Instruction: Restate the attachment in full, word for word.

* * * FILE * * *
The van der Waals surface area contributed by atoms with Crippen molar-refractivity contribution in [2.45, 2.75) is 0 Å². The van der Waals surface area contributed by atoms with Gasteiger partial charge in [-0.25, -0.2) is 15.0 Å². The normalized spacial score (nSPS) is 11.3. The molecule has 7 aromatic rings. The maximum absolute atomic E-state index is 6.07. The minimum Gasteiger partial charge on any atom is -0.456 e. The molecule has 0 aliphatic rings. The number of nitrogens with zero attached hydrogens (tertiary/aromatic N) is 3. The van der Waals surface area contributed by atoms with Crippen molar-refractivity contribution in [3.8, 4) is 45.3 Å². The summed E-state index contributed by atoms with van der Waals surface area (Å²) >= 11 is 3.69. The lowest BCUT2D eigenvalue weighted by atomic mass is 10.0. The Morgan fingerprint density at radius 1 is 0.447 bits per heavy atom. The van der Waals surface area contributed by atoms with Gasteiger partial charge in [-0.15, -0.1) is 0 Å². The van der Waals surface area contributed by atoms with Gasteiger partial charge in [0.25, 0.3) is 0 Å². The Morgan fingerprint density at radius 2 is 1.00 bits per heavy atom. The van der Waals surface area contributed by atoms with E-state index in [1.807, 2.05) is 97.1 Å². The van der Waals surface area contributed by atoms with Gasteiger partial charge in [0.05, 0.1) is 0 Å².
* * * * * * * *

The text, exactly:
The van der Waals surface area contributed by atoms with Crippen molar-refractivity contribution in [2.45, 2.75) is 0 Å². The van der Waals surface area contributed by atoms with Gasteiger partial charge in [-0.25, -0.2) is 15.0 Å². The normalized spacial score (nSPS) is 11.3. The molecule has 7 aromatic rings. The maximum absolute atomic E-state index is 6.07. The minimum Gasteiger partial charge on any atom is -0.456 e. The molecule has 0 aliphatic rings. The number of nitrogens with zero attached hydrogens (tertiary/aromatic N) is 3. The van der Waals surface area contributed by atoms with Crippen molar-refractivity contribution in [3.8, 4) is 45.3 Å². The summed E-state index contributed by atoms with van der Waals surface area (Å²) >= 11 is 3.69. The lowest BCUT2D eigenvalue weighted by atomic mass is 10.0. The Morgan fingerprint density at radius 1 is 0.447 bits per heavy atom. The van der Waals surface area contributed by atoms with Gasteiger partial charge in [-0.15, -0.1) is 0 Å². The van der Waals surface area contributed by atoms with Gasteiger partial charge in [0.25, 0.3) is 0 Å². The Morgan fingerprint density at radius 2 is 1.00 bits per heavy atom. The van der Waals surface area contributed by atoms with E-state index in [1.807, 2.05) is 97.1 Å². The van der Waals surface area contributed by atoms with Gasteiger partial charge in [0.05, 0.1) is 0 Å².